In recent days, we have witnessed violent outbursts in the US that have seriously undermined confidence in democracy on a global scale.

While some talk about the end of democracy, others say that democracy was never a “real thing”, but an instrument that served as an export product to disguise the financial and political interests of those who lead the world.

But despite popular opinions, democracy is real, and one of its greatest achievements is (or should be) freedom of speech.

Those who ban and limit - own the democracy

Whatever you may think about Trump’s presidency and his connection with the attacks on the US Congress, which the final verdict will be given by the legal institutions, Facebook and Twitter censorship, more precisely the permanent deletion of his profiles is something we all should be worried about.

However, most political commentators and politicians, with the help of the mainstream media, act as the current social media companies’ actions are - irrelevant news.

Is the mainstream media also afraid of censorship of social networks that could cost them their valuable social rating, or there is something more to it?

The attacks were not supposed to happen, and it is undeniable that they did more harm than good to those belonging to the Republican electorate.

But who should sanction those who invaded the Capitol?

One of the most perfect legal and judicial systems in the world, or a Silicon Valley company?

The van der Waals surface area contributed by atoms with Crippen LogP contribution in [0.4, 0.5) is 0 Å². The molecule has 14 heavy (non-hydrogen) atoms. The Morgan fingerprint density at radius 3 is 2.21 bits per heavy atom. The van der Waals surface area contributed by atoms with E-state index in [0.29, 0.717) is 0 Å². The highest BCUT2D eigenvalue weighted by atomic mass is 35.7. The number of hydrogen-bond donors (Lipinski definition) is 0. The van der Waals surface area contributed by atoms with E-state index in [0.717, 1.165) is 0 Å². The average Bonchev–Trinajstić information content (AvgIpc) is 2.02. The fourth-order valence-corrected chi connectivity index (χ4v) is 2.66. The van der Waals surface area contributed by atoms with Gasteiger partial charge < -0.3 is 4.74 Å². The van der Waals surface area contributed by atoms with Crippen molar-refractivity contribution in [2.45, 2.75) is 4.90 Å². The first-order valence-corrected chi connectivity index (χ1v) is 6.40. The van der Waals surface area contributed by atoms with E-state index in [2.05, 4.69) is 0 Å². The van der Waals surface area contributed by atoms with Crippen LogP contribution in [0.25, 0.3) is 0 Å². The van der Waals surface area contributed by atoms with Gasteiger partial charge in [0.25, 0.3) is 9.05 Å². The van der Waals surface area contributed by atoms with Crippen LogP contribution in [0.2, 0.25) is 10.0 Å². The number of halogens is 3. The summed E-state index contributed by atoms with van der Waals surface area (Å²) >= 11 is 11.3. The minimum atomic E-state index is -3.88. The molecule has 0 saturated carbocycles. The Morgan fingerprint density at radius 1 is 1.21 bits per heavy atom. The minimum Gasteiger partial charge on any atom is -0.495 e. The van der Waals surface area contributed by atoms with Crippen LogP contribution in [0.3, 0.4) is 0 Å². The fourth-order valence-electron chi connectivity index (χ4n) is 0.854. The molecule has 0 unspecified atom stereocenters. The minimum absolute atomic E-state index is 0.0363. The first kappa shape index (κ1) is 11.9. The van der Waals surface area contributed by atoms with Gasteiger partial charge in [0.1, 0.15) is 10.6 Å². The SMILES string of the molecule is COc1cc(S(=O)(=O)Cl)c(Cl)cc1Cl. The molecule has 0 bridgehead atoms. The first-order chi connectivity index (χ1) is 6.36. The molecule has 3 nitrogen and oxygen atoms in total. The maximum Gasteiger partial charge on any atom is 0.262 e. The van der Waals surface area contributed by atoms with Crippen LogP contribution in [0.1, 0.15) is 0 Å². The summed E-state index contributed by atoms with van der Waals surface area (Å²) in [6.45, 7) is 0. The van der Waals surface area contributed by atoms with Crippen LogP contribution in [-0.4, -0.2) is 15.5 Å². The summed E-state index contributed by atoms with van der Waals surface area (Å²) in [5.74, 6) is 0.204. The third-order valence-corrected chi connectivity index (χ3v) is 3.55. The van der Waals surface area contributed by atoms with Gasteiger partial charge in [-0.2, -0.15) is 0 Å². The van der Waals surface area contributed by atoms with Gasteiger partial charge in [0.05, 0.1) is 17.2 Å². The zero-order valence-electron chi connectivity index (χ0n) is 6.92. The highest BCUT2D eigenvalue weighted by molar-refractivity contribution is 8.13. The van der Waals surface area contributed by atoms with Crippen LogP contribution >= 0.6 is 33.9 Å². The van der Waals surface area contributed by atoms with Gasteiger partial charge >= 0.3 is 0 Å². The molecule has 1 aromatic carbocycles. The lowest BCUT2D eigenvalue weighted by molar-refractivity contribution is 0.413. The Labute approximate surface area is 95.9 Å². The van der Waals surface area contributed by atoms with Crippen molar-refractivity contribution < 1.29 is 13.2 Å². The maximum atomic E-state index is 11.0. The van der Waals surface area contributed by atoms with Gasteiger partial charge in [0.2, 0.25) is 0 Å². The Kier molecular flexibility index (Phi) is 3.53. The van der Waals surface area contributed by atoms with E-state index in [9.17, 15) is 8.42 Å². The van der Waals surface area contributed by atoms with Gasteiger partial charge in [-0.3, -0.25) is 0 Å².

After Trump’s profile was permanently banned from a number of social networks, the question becomes more obvious than ever before: Are Facebook and Twitter just neutral social media platforms, or media companies producing and filtering political information?

The difference between desirable and undesirable violence

It is clear that most social media platforms have double standards when determining what is violence and what is not.

While Twitter allows hashtags like “Hang Pence” and “Burn the churches,” it bans Donald Trump’s tweets, which in no way called for violence and rioting.

If social media platforms are truly neutral services, then why is there a lack of consistency to sanction all calls for violence?

In the eyes of social media, clearly, not every crime is equal. The sad part is - some “victims” value more than others.

Dorsey and Zuckenberg act like masters of justice

Many political rivals of Donald Trump believe that his presence on social networks is dangerous, but that the censorship of his speech is even more concerning.

Social Media became an integral part of our lives, especially now in the era of the Covid-19 pandemic that completely changed the way we live and work.

Tech moguls, led by Twitter’s CEO Jack Dorsey, and Facebook’s CEO Mark Zuckerberg, used the situation and made the most out of it, which according to some critics of their recent policies and actions, made them the most powerful people in the world.

After Donald Trump’s announcement that he might launch his own social media platform, Zuckerberg and Dorsey reacted promptly and silenced all those who found that idea good.

Evelyn Beatrice Hall once said: “I disapprove of what you say, but I will defend to the death your right to say it”.

The totalitarian and selective enforcement of the rules by Twitter and Facebook is the opposite of everything these companies publicly advocate, and the new political set, led by Biden, Harris, and Pelosi, does not instill much confidence that things could change in the future.